Budget cut plan fires up state auditor
ST. PAUL -- A 12 percent budget cut dramatically would reduce information Minnesota taxpayers receive about local government finances, the state auditor said Tuesday in reaction to a House Republican finance bill.
"In an economic downturn, there is a greater need for oversight, not less," Auditor Rebecca Otto said as she outlined plans to drop many parts of her service if the bill passes.
Chairman Morrie Lanning of the House State Government Finance Committee said Otto was exaggerating in testimony before his committee.
"You are certainly trying to paint a very dire picture," the Moorhead Republican told her. "But the reality is you still have $16 million in the budget."
Lanning's bill would cut $2.3 million from Otto's budget, leaving her with slightly more money than when she took office four years ago.
Tuesday's debate was much like others throughout the state Capitol and State Office Building this week as legislative finance committees face a Friday deadline.
Republicans who control the House and Senate have offered a $34 billion two-year budget plan, up from the current $30 billion budget but below Democrat Gov. Mark Dayton's $37 billion proposal.
Dayton mixes a tax increase on the richest 5 percent of Minnesotans with spending cuts as he tries to plug a $5 billion budget deficit. Republicans, however, refuse to raise taxes and make deeper cuts to accommodate increased spending in areas such as health care.
Freshmen Republicans, in particular, say they were went to the Legislature to cut government, and the Lanning government finance bill is where many of those cuts come.
Rep. Nora Slawik, DFL-Maplewood, complained that state government cuts are too drastic to do in one budget.
"This is not a normal time," Lanning shot back. "Our spending is unsustainable."
Lanning pointed out that revenues, mostly from taxes, are expected to rise 3.9 percent each of the next 25 years, but health-care spending alone will rise 8.5 percent if nothing is done.
Added Rep. Keith Downey, R-Edina, author of many state government-cutting bills: "This is the Legislature that has to say, 'No more.' We cannot keep pouring money into the status quo."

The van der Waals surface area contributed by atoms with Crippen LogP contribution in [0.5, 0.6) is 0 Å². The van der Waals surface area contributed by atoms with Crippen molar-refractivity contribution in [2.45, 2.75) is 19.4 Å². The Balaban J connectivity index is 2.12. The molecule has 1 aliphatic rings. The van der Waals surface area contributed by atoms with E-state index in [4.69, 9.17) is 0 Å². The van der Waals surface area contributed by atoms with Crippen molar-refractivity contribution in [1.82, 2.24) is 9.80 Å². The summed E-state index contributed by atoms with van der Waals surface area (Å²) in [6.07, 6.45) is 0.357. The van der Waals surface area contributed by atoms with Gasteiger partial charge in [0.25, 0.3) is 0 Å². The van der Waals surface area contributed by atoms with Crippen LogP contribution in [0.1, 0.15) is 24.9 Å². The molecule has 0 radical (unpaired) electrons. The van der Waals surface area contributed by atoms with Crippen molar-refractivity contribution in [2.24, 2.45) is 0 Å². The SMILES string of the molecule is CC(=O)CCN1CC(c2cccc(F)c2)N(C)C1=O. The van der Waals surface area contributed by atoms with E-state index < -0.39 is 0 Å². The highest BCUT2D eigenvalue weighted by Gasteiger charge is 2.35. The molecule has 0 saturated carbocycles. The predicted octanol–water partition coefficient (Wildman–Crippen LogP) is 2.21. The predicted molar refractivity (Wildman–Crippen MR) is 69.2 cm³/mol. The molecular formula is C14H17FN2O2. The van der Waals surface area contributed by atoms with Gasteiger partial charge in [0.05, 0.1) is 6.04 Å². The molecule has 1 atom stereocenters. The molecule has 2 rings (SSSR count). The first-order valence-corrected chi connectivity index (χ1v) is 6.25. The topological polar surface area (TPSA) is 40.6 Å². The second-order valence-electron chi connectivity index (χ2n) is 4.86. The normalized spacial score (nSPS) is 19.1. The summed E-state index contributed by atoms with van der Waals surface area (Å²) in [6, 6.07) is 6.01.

The major cuts especially irk public employee unions, whose negotiating rights could be removed. Some say that could fire them up enough to help Democrats regain legislative control in next year's elections.
"You are setting the stage for a fight, and I am OK with that because you are energizing our base," said Rep. Kerry Gauthier, DFL-Duluth.
Otto has become the most vocal critic of proposed GOP cuts.
"Legislators, you are not going to have data on local government any more," she declared.
Rep. Mike Benson, R-Rochester, told Otto that "you still have 86 percent left," but Otto said taxpayers will be hurt when she no longer can audit local governments' finances.
"There is nothing left," Otto said. "I was answering the phones at the front desk yesterday. ... Right now we are bare bones."
The Lanning bill contains several provisions to limit worker pay increases and to cut government.
"This bill will result in layoffs and a salary freeze," said Richard Lolodziejski of the Minnesota Association of Professional Employees, the state's second largest pubic worker union.
The House state government bill also:
-- Requires a 12 percent reduction in the state workforce by 2013 and immediate hiring and pay freezes.
-- Sets up a pilot program to study whether it is feasible to pay state workers based on performance.
-- Appropriates $322,000 to reimburse counties for costs incurred in the 2010 governor's race recount.
-- Cuts executive agency spending nearly $95 million.
-- Transfers $200,000 from the Fergus Falls Veterans' Home addition to the Minneapolis Veterans' Home.
-- Establishes a commission to review whether state agencies should continue to exist.
-- Limits number of state agencies' appointed officials.
Don Davis reports for Forum Communications Co.